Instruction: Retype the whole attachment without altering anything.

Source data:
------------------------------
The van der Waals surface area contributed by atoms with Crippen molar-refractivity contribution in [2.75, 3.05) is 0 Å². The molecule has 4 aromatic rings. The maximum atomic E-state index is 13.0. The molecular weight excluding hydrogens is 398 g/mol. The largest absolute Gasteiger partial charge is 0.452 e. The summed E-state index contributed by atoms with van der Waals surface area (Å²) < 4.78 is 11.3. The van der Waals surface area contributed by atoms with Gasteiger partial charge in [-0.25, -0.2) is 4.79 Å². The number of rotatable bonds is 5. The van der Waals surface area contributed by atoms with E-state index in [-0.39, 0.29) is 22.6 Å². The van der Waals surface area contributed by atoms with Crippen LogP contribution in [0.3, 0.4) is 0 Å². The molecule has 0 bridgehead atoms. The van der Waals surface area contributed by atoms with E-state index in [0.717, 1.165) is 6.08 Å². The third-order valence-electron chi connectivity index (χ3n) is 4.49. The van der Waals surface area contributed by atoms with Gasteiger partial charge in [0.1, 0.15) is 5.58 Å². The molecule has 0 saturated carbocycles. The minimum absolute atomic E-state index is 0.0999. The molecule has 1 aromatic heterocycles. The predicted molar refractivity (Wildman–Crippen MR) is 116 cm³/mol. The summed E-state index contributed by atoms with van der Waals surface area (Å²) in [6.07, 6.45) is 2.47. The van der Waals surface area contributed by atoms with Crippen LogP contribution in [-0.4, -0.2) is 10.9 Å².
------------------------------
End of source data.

The van der Waals surface area contributed by atoms with Crippen molar-refractivity contribution in [2.75, 3.05) is 0 Å². The molecule has 4 aromatic rings. The maximum atomic E-state index is 13.0. The molecular weight excluding hydrogens is 398 g/mol. The largest absolute Gasteiger partial charge is 0.452 e. The summed E-state index contributed by atoms with van der Waals surface area (Å²) < 4.78 is 11.3. The van der Waals surface area contributed by atoms with Gasteiger partial charge in [-0.25, -0.2) is 4.79 Å². The number of rotatable bonds is 5. The van der Waals surface area contributed by atoms with E-state index in [-0.39, 0.29) is 22.6 Å². The van der Waals surface area contributed by atoms with Crippen LogP contribution in [0.3, 0.4) is 0 Å². The molecule has 0 bridgehead atoms. The van der Waals surface area contributed by atoms with E-state index in [0.717, 1.165) is 6.08 Å². The third-order valence-electron chi connectivity index (χ3n) is 4.49. The van der Waals surface area contributed by atoms with Gasteiger partial charge in [0.1, 0.15) is 5.58 Å². The molecule has 0 saturated carbocycles. The minimum absolute atomic E-state index is 0.0999. The molecule has 1 aromatic heterocycles. The predicted molar refractivity (Wildman–Crippen MR) is 116 cm³/mol. The summed E-state index contributed by atoms with van der Waals surface area (Å²) in [6.07, 6.45) is 2.47. The van der Waals surface area contributed by atoms with Crippen LogP contribution in [-0.4, -0.2) is 10.9 Å².